The independent newspaper of the University of Iowa community since 1868

The Daily Iowan

The independent newspaper of the University of Iowa community since 1868

The Daily Iowan

The independent newspaper of the University of Iowa community since 1868

The Daily Iowan

Supporters and opponents discuss opinions on new ‘heartbeat bill’ during a protest

A Saturday protest against a new ‘heartbeat bill’ signed by Governor Reynolds drew plenty of people critical of the legislation, and a few counter-protesters as well.
The Daily Iowan; Photos by Ben A
A woman speaks during a protest on the Pentacrest in Iowa City on Saturday, May 5. The protest was held in response to Gov. Kim Reynolds’s signing of a new bill that will ban abortions after a heartbeat is detected in the early stages of pregnancy. (Ben Allan Smith/The Daily Iowan)

A new law signed by Iowa Governor Kim Reynolds drew a crowd of protesters to the Pentacrest on a sunny Saturday afternoon.

Reynolds signed Senate File 359 on Friday. The bill bans abortions after a heartbeat is detected, which during most pregnancies occurs after six weeks. The governor released in a statement after signing the bill that, “if death is determined when a heart stops beating, then doesn’t a beating heart indicate life? For me, it is immoral to stop an innocent beating heart.”

Around 50 individuals chanted and discussed personal reasons for opposing the bill for around an hour, led by members from the Iowa City chapter of the Democratic Socialists for America organization. They engaged in dialogue with a small group of people who were counter-protesting.

Lucas Bean, an Iowa City resident, was one those staging a counter-protest in favor of the SF359.

“I’ve been pro-life throughout my whole life,” he said. “People have a lot of misconceptions about [the pro-life movement]. To me, it’s about peace and love. Helping women … finding resources for them. If they’re in trouble … there are plenty of alternatives to turn to besides Planned Parenthood.”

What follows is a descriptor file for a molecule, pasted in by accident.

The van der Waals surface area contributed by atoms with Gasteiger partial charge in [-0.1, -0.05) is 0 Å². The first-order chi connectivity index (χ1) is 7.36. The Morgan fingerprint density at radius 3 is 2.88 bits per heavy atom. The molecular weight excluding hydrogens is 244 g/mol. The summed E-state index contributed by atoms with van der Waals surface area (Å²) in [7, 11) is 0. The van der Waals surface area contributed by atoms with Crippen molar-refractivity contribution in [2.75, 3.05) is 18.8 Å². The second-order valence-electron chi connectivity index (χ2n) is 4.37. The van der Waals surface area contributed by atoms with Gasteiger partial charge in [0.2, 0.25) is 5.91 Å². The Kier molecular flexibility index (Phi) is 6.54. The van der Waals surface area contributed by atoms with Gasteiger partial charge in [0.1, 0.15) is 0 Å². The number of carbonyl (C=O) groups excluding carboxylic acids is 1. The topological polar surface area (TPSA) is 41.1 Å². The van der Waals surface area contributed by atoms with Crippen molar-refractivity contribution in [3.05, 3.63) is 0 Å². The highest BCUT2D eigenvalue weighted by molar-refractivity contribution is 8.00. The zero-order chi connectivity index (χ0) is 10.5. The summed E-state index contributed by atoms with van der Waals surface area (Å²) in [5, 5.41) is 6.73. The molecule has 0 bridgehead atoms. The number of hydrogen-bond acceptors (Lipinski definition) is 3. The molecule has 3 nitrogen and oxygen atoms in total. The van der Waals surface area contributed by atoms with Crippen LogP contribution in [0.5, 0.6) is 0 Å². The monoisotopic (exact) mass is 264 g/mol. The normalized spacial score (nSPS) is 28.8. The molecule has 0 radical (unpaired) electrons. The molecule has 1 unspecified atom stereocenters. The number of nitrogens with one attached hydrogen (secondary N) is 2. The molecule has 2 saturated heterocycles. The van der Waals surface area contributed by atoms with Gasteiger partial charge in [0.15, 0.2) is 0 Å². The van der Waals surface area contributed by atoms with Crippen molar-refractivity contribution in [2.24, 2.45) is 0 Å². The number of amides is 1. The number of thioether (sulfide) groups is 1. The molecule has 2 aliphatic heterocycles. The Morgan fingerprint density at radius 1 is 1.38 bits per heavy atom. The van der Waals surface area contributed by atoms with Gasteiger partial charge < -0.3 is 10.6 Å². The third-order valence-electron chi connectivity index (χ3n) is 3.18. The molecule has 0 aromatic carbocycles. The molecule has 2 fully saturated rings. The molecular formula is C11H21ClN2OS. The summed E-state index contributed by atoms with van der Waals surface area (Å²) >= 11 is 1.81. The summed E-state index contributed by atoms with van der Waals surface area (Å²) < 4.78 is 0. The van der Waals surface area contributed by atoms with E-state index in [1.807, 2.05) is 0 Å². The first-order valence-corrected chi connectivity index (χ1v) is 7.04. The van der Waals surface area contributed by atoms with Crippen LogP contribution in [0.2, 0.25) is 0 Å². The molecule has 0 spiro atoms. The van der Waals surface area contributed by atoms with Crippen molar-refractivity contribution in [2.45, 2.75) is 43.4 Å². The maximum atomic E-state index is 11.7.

Alona Montgomery, a junior at the University of Iowa, was one of the participated in the protest, and said she did not support the legislation.

“I looked into the law…and I think it’s outrageous,” she said.

Montgomery said the bill prevented abortions at too early a time during pregnancies. “Some women don’t even know if they’re pregnant at that point,” she said.

RELATED: Reynolds set to sign fetal-heartbeat bill

Ryan Leparski, another UI junior who attended the event with Montgomery, said “[I] just feel that this is another attack on women’s opportunity to choose. I’m here because I feel like it’s important … to show support and show there’s a community presence in Iowa City that doesn’t want this to take effect.”

Daniel Larkin, a member of the UI Students for Life organization, had different reasons for attending as a counter-protester.

“Out here, we’re showing our support for Governor Reynolds and the state legislature. With Iowa being the leader, hopefully we see more states follow. It’s a very important, historic bill, signed into law by Iowa’s first female governor,” Larkin said.

Larkin said he hoped the Supreme Court picks up any legal case that opponents file against the bill, and noted the impact it can have. “It’s important that we protect life as best we can … I think this is a big step forward in the pro-life movement,” he said.

Adelaide Zwick, president of the UI Student Advocates for Planned Parenthood organization, was one of the speakers at the event. “I’m appalled [by SF359]. This bill is a thinly-veiled attempt … to ban all abortions. I think the ban is an attempt to control women’s bodies.”

Zwick’s student group works in conjunction with Planned Parenthood, and many speakers expressed support for the clinic. “It’s been really disheartening to watch all these attacks on Planned Parenthood happen all over Iowa … I firmly believe that Planned Parenthood of the Heartland is going to mount a very strong legal challenge to this bill,” Zwick said.

Iowa affiliates of Planned Parenthood already announced they would challenge the legality of the bill in court.

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